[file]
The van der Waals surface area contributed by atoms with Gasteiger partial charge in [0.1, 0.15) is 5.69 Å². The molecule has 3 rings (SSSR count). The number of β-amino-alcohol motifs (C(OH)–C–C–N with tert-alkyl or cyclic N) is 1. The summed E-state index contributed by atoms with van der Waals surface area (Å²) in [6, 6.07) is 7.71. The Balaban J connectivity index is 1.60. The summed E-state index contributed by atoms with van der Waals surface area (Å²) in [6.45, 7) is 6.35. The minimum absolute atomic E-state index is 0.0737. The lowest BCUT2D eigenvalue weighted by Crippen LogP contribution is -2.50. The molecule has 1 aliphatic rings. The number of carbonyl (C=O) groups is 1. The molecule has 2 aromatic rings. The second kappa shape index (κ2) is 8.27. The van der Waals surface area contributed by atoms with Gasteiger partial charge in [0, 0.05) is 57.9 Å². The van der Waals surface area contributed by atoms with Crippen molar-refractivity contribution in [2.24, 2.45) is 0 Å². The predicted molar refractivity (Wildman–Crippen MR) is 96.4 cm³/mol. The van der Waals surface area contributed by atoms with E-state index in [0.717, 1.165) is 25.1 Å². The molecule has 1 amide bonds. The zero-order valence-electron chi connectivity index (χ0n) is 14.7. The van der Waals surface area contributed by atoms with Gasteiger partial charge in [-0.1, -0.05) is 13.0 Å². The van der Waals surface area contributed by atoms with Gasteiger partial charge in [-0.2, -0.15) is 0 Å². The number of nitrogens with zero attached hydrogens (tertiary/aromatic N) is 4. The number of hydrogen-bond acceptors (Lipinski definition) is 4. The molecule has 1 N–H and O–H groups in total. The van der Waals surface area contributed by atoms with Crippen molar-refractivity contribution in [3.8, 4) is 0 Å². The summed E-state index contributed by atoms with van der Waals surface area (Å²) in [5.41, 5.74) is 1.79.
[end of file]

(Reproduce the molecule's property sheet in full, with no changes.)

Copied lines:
The van der Waals surface area contributed by atoms with Gasteiger partial charge in [0.1, 0.15) is 5.69 Å². The molecule has 3 rings (SSSR count). The number of β-amino-alcohol motifs (C(OH)–C–C–N with tert-alkyl or cyclic N) is 1. The summed E-state index contributed by atoms with van der Waals surface area (Å²) in [6, 6.07) is 7.71. The Balaban J connectivity index is 1.60. The summed E-state index contributed by atoms with van der Waals surface area (Å²) in [6.45, 7) is 6.35. The minimum absolute atomic E-state index is 0.0737. The lowest BCUT2D eigenvalue weighted by Crippen LogP contribution is -2.50. The molecule has 1 aliphatic rings. The number of carbonyl (C=O) groups is 1. The molecule has 2 aromatic rings. The second kappa shape index (κ2) is 8.27. The van der Waals surface area contributed by atoms with Gasteiger partial charge in [0, 0.05) is 57.9 Å². The van der Waals surface area contributed by atoms with Crippen molar-refractivity contribution in [2.24, 2.45) is 0 Å². The predicted molar refractivity (Wildman–Crippen MR) is 96.4 cm³/mol. The van der Waals surface area contributed by atoms with E-state index in [0.717, 1.165) is 25.1 Å². The molecule has 1 amide bonds. The zero-order valence-electron chi connectivity index (χ0n) is 14.7. The van der Waals surface area contributed by atoms with Gasteiger partial charge in [-0.1, -0.05) is 13.0 Å². The van der Waals surface area contributed by atoms with Gasteiger partial charge in [-0.2, -0.15) is 0 Å². The number of nitrogens with zero attached hydrogens (tertiary/aromatic N) is 4. The number of hydrogen-bond acceptors (Lipinski definition) is 4. The molecule has 1 N–H and O–H groups in total. The van der Waals surface area contributed by atoms with Crippen molar-refractivity contribution in [3.8, 4) is 0 Å². The summed E-state index contributed by atoms with van der Waals surface area (Å²) in [5.41, 5.74) is 1.79.